1
create table test(
    id serial primary key,
    tagged smallint[]
);

There is gin index on tagged column, with _int2_ops operator class:

CREATE INDEX ix ON test USING GIN(col _int2_ops);

When I run this query:

select * from test
where tagged @> ARRAY[11]
order by id limit 100;

EXPLAIN ANALYZE shows:

Limit  (cost=0.43..19524.39 rows=100 width=36) (actual time=25024.124..25027.263 rows=100 loops=1)
  ->  Index Scan using test_pkey on test  (cost=0.43..508404.37 rows=2604 width=36) (actual time=25024.121..25027.251 rows=100 loops=1)
        Filter: ((tagged)::integer[] @> '{11}'::integer[])
        Rows Removed by Filter: 2399999
Planning time: 6.912 ms
Execution time: 25027.307 ms

Bold emphasis mine. Why is the tagged column converted to integer[] type? I think this is the reason why GIN the index isn't used and the query runs slow.

I tried WHERE tagged @> ARRAY[11]::smallint[] but got this error:

operator is not unique: smallint[] @> smallint[]

If I do the same but use tagged int[] and create index as

CREATE INDEX ix ON test USING GIN(tagged gin__int_ops);

then the above query uses the GIN index:

"->  Bitmap Index Scan on ix  (cost=0.00..1575.53 rows=2604 width=0) (actual time=382.840..382.840 rows=2604480 loops=1)"
"   Index Cond: (tagged @> '{11}'::integer[])"

This is a bit faster than previous, but It takes on average 10 second - still too slow. I want to try smallint[] instead of int[], maybe that will be faster ...

  • Beacuse of order by id limit 100 the planner thinks that using the primary key will be faster than the gin index. The cast to int[] does not matter. – klin Sep 30 '16 at 19:54
  • @klin please see update – OTAR Sep 30 '16 at 20:01
  • Really interesting, there is something to it. – klin Sep 30 '16 at 20:10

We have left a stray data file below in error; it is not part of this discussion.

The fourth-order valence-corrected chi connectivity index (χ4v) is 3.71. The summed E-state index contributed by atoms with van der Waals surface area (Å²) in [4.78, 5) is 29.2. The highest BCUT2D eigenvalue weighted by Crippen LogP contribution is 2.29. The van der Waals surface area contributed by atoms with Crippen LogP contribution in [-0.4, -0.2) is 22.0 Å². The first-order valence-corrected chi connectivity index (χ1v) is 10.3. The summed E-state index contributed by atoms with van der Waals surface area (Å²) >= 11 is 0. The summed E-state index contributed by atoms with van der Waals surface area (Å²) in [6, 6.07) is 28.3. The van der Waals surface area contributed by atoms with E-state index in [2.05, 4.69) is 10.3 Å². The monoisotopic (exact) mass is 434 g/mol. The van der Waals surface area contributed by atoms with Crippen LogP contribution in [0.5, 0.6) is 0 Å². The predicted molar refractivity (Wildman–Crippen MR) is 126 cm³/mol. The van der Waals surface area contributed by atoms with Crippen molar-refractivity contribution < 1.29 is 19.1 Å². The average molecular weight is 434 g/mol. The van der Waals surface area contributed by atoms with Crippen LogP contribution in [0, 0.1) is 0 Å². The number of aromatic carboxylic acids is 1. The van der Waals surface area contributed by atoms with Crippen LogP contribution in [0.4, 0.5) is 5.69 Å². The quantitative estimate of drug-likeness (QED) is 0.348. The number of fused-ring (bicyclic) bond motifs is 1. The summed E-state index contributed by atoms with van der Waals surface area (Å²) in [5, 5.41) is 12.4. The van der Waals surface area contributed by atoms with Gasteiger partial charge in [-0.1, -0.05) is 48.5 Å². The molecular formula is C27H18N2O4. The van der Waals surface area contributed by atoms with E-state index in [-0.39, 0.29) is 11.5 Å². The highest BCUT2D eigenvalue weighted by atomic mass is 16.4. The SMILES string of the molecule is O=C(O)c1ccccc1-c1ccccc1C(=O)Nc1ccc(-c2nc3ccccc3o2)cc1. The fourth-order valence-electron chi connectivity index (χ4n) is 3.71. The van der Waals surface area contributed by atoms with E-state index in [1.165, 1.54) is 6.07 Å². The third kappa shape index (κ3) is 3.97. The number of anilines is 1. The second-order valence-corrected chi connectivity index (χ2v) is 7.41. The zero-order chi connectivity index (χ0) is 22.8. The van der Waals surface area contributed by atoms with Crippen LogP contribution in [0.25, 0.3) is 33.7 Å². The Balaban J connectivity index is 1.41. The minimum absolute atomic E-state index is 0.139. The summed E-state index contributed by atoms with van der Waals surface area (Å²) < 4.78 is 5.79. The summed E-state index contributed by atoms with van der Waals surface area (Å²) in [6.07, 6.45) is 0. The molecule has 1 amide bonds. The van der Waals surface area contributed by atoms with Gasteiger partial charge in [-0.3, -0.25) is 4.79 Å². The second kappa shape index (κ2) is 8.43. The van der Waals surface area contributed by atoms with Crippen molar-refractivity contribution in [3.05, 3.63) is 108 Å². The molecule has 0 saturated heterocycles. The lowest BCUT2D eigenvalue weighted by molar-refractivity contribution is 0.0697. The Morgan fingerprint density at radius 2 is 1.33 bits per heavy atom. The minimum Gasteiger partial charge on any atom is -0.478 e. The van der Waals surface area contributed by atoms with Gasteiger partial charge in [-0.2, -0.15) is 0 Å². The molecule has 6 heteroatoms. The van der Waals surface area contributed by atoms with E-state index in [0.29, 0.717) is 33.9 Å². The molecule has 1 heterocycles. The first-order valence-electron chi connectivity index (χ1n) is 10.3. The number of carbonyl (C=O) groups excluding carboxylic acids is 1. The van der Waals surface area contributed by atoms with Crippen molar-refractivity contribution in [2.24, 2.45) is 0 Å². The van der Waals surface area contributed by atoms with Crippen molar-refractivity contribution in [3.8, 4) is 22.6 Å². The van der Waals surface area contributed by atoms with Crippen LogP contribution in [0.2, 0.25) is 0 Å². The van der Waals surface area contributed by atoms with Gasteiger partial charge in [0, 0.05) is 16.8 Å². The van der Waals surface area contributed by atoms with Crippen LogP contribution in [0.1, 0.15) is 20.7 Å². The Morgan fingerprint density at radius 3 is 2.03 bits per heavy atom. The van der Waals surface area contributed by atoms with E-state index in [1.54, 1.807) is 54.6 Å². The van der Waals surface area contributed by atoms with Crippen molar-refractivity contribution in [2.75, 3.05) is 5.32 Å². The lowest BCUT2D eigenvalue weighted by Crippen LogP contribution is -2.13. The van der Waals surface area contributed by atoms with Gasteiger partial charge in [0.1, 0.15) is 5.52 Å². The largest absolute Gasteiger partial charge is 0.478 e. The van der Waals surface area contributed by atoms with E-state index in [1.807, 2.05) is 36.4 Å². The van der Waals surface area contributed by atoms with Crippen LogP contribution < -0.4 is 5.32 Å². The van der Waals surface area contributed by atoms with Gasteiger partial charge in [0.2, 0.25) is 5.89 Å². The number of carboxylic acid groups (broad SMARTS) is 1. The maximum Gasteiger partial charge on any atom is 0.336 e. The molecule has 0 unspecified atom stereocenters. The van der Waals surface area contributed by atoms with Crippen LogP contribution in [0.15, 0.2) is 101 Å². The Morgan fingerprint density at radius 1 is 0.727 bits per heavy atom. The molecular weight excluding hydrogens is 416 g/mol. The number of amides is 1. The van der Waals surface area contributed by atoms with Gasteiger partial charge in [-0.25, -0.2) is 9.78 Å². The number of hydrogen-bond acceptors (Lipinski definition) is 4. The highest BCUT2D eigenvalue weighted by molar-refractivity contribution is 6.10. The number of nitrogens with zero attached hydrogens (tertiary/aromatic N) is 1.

1

Solution

Most probably, the solution is to schema-qualify the operator:

SELECT *
FROM   test
WHERE  tagged OPERATOR(pg_catalog.@>) '{11}'::int2[]
ORDER  BY id
LIMIT  100;

Why?

It's a problem of operator resolution (in combination with type resolution and cast context).

In standard Postgres, there is only a single candidate operator anyarray @> anyarray, that's the one you want.

Your setup would work just fine if you had not installed the additional module intarray (my assumption), which provides another operator for integer[] @> integer[].

Hence, another solution would be to use integer[] instead and have a GIN index with the gin__int_ops operator class. Or try the (default for intarray) gist__int_ops index. Either might be faster, but both don't allow NULL values.
Or you could rename the intarray operator @> to disambiguate. (I would not do that. Upgrade and portability issues ensue.)

For expressions involving at least one operand of type integer[], Postgres knows which operator to pick: the intarray operator. But then the index is not applicable, because the intarray operator only operates on integer (int4) not int2. And indexes are strictly bound to operators:

But for int2[] @> int2[], Postgres is unable to decide the best operator. Both seem equally applicable. Since the default operator is provided in the pg_catalog schema and the intarray operator is provided in the public schema (by default - or wherever you installed the extension), you can help solve the conundrum by schema-qualifying the operator with the OPERATOR() construct. Related:

The error message you get is a bit misleading. But if you look closely, there is a HINT line added which hints (tada!) in the right direction:

ERROR:  operator is not unique: smallint[] @> smallint[]
LINE 1: SELECT NULL::int2[] @> NULL::int2[]
                            ^
HINT:  Could not choose a best candidate operator. You might need to add explicit type casts.

You can investigate existing operator candidates for @> with:

SELECT o.oid, *, oprleft::regtype, oprright::regtype, n.nspname
FROM   pg_operator o
JOIN   pg_namespace n ON n.oid = o.oprnamespace
WHERE  oprname = '@>';

Another alternative solution would be to temporarily(!) set a different search_path, so only the desired operator is found. In the same transaction:

SET LOCAL search_path = pg_catalog;
SELECT ...

But then you have to schema-qualify all tables in the query.

About cast context:

You could change the castcontext of int2 -> int4. But I strongly advise against it. Too many possible side effects:

  • Complete and helpful answer, as always – OTAR Oct 1 '16 at 6:32

Your Answer

By clicking “Post Your Answer”, you agree to our terms of service, privacy policy and cookie policy

Not the answer you're looking for? Browse other questions tagged or ask your own question.